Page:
The policy would see people who are deemed to have entered the UK unlawfully being sent to Rwanda, where they can apply for asylum. But the proposals were fiercely condemned by the head of the Church of England, Justin Welby, during a scathing attack during his Easter sermon.
The archbishop accused the Government of “sub-contracting out our responsibilities, even to a country that seeks to do well, like Rwanda”, adding it “is the opposite of the nature of God who himself took responsibility for our failures”.
Mr Welby said there are “serious ethical questions about sending asylum seekers overseas”, adding: “The details are for politics. The principle must stand the judgment of God, and it cannot.
“It cannot carry the weight of resurrection justice, of life conquering death.
“It cannot carry the weight of the resurrection that was first to the least valued, for it privileges the rich and strong.”
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The proposals have also been condemned by the Archbishop of York, Stephen Cottrell, who said the Rwanda policy was “depressing and distressing” in his Easter sermon.
He went on: “As we emerge from Covid the great question I find myself asking is the same as the one asked by my predecessor, William Temple, at the height of the Second World War, who wrote this ‘when this is done, what sort of nation do we want to be?’.
“So this is my question this Easter day. Do I want to be part of a nation that is hopeful, enterprising, that cares for those in need, that supports those who are in poverty because they can’t afford the heating or food for the table and offer genuine help?
“Do we want to be a nation that seeks to build and make peace, not merely enjoy it, that builds an international consensus about what it means to live alongside our neighbour?
“Do we want to continue to be known as a country that opened proper, legitimate pathways for all who flee violence, conflict and oppression, not just those from Ukraine, but also those fleeing other conflicts and the effect of climate change?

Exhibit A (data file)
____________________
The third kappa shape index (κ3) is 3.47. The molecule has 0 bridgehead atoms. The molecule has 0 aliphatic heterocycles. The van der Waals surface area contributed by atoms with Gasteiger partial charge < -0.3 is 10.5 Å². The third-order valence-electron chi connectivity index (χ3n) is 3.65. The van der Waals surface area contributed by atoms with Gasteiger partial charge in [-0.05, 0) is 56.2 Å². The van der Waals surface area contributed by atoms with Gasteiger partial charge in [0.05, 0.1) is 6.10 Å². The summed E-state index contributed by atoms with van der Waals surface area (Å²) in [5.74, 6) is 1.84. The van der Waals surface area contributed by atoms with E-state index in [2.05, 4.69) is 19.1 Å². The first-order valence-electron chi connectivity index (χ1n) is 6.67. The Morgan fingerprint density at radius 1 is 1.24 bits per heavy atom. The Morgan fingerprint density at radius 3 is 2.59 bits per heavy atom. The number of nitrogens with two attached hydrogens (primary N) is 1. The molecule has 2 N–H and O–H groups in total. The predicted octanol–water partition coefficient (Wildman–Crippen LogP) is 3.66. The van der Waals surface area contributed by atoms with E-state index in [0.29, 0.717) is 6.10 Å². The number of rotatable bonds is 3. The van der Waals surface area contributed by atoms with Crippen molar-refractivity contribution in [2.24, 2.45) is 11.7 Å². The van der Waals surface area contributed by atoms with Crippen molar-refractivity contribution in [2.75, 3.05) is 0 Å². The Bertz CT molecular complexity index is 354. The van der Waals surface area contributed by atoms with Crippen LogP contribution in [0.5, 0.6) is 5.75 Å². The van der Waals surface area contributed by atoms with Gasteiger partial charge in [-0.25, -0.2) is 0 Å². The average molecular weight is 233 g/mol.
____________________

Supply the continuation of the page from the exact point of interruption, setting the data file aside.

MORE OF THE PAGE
“Do we want to be known for the robustness of our democracy, where those in public life live to the highest standards, and where we can trust those who lead us to behave with integrity and honour?”
The comments come following claims Ms Patel issued a ministerial direction to overrule concerns about whether the plans – which the Refugee Council predicting British taxpayers will be coughing up £1.4 billion a year – will deliver value for money. This was only the second time the power has been deployed in the Home Office in the past 30 years.
A Home Office spokesperson said: “The UK has a proud history of supporting those in need of protection and our resettlement programmes have provided safe and legal routes to better futures for hundreds of thousands of people across the globe.
“However, the world is facing a global migration crisis on an unprecedented scale and change is needed to prevent vile people smugglers putting people’s lives at risk and to fix the broken global asylum system.
“Rwanda is a fundamentally safe and secure country with a track record of supporting asylum seekers. Under this agreement, they will process claims in accordance with the UN Refugee Convention, national and international human rights laws.”